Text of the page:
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1. hunter, huntsman, skilled worker, trained worker
usage: someone who hunts game
Huntsman spiders (Sparassidae, formerly Heteropodidae) is a family of spiders also known as the giant crab spiders, due to their appearance. Larger specimens of these spiders are also sometimes referred to as wood spiders, due to their preference for inhabiting woody places (forest, mine shafts, woodpiles). They are known as rain spiders in southern Africa.
Members of the huntsman family of spiders are very common in Australia, but also in many tropical and semi-tropical parts of the world. They have been introduced to many parts of the world, including China, Philippines, Japan and southern parts of the United States, such as Florida and Puerto Rico. A species of huntsman can be found in Hawaii, where it is commonly known as a Cane Spider. In general they are likely to be found wherever ships may bring them as unintended passengers to areas that are not too cold for them to survive in the winter. In southern Africa they are commonly known as rain spiders because of their tendency to seek shelter before rain storms, often entering human habitations when doing so.
Huntsman is a combination of the English cheeses, Stilton and Double Gloucester. The two types of cheese are combined in alternating layers. Layering is by hand and is a very labour-intensive process. Huntsman is made by Long Clawson Dairy in Melton Mowbray. It is a trademarked name.
1. a commercial establishment that provides lodging, food, etc., for the public, esp. travelers; small hotel.
2. a tavern.
a. any of several buildings in London formerly used as places of residence for students, esp. law students. Cf. Inns of Court.
b. a legal society occupying such a building.
a river in central Europe, flowing from S Switzerland through Austria and Germany into the Danube. 320 mi. long.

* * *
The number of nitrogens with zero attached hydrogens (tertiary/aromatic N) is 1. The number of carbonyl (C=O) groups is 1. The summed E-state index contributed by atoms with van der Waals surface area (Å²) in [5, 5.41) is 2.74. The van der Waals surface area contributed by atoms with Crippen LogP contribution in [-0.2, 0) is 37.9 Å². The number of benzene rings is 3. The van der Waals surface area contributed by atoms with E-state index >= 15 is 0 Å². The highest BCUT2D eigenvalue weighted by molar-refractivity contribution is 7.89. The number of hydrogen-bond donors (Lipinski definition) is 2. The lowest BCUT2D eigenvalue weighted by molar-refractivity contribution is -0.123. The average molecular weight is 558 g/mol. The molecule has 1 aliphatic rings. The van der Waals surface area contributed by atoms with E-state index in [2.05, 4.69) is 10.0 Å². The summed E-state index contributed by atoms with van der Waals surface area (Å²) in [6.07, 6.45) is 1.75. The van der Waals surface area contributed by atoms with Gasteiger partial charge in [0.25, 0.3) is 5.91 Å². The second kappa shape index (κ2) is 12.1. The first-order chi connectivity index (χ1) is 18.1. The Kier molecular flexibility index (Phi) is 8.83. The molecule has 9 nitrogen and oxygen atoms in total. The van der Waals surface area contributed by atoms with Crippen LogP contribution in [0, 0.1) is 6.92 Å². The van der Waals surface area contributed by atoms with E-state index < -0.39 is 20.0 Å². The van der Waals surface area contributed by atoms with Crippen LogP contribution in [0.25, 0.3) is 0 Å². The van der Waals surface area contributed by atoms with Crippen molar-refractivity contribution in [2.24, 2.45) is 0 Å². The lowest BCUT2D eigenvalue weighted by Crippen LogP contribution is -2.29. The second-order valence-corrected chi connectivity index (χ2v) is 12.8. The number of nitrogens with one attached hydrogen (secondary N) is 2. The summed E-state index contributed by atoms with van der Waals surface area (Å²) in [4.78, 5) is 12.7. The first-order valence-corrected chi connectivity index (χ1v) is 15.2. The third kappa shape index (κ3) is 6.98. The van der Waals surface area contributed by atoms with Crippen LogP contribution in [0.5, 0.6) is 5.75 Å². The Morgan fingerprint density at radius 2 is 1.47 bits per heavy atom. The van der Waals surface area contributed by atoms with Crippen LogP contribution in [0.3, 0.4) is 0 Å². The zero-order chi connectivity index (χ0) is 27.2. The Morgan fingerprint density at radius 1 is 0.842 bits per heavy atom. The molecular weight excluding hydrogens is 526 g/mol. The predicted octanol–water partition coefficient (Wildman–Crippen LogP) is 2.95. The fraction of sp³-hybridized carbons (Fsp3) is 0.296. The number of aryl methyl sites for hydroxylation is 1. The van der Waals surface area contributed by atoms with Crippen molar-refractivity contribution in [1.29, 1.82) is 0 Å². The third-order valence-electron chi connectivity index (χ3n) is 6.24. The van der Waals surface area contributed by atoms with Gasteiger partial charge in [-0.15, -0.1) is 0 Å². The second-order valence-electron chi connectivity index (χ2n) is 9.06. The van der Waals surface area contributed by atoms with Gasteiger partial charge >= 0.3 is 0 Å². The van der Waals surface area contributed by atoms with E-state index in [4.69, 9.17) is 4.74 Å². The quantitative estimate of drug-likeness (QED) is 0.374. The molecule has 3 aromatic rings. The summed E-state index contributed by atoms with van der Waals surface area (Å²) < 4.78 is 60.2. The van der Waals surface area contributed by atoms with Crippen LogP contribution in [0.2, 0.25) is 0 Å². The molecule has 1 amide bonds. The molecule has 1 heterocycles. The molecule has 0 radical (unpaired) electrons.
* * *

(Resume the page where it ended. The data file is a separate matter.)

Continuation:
1. hostel, hostelry, inn, lodge, hotel
usage: a hotel providing overnight lodging for travelers
Inns are generally establishments or buildings where travellers can seek lodging and, usually, food and drink. They are typically located in the country or along a highway. Found in Europe, they possibly first sprang up when the Romans built their system of Roman roads two millennia ago. Some inns in Europe are several centuries old. In addition to providing for the needs of travellers, inns traditionally acted as community gathering places.
In Europe, it is the provision of accommodation, if anything, that now separates inns from taverns, alehouses and pubs. The latter tend to supply alcohol , but less commonly accommodation. Inns tend to be grander and more long-lived establishments; historically they provided not only food and lodging, but also stabling and fodder for the traveller''s horse and fresh horses for the mail coach. Famous London examples of inns include the George and The Tabard. There is however no longer a formal distinction between an inn and other kinds of establishment. Many pubs use the name "inn", either because they are long established and may have been formerly coaching inns, or to summon up a particular kind of image.
A restaurant in Manhattan, New York CityA restaurant prepares and serves food, drink and dessert to customers. Meals are generally served and eaten on premises, but many restaurants also offer take-out and food delivery services. Restaurants vary greatly in appearance and offerings, including a wide variety of the main chef''s cuisines and service models.
While inns and taverns were known from antiquity, these were establishments aimed at travellers, and in general locals would rarely eat there. Modern restaurants, as businesses dedicated to the serving of food, and where specific dishes are ordered by the guest and generally prepared according to this order, emerged only in 18th-century Europe, although similar establishments had also developed in China.
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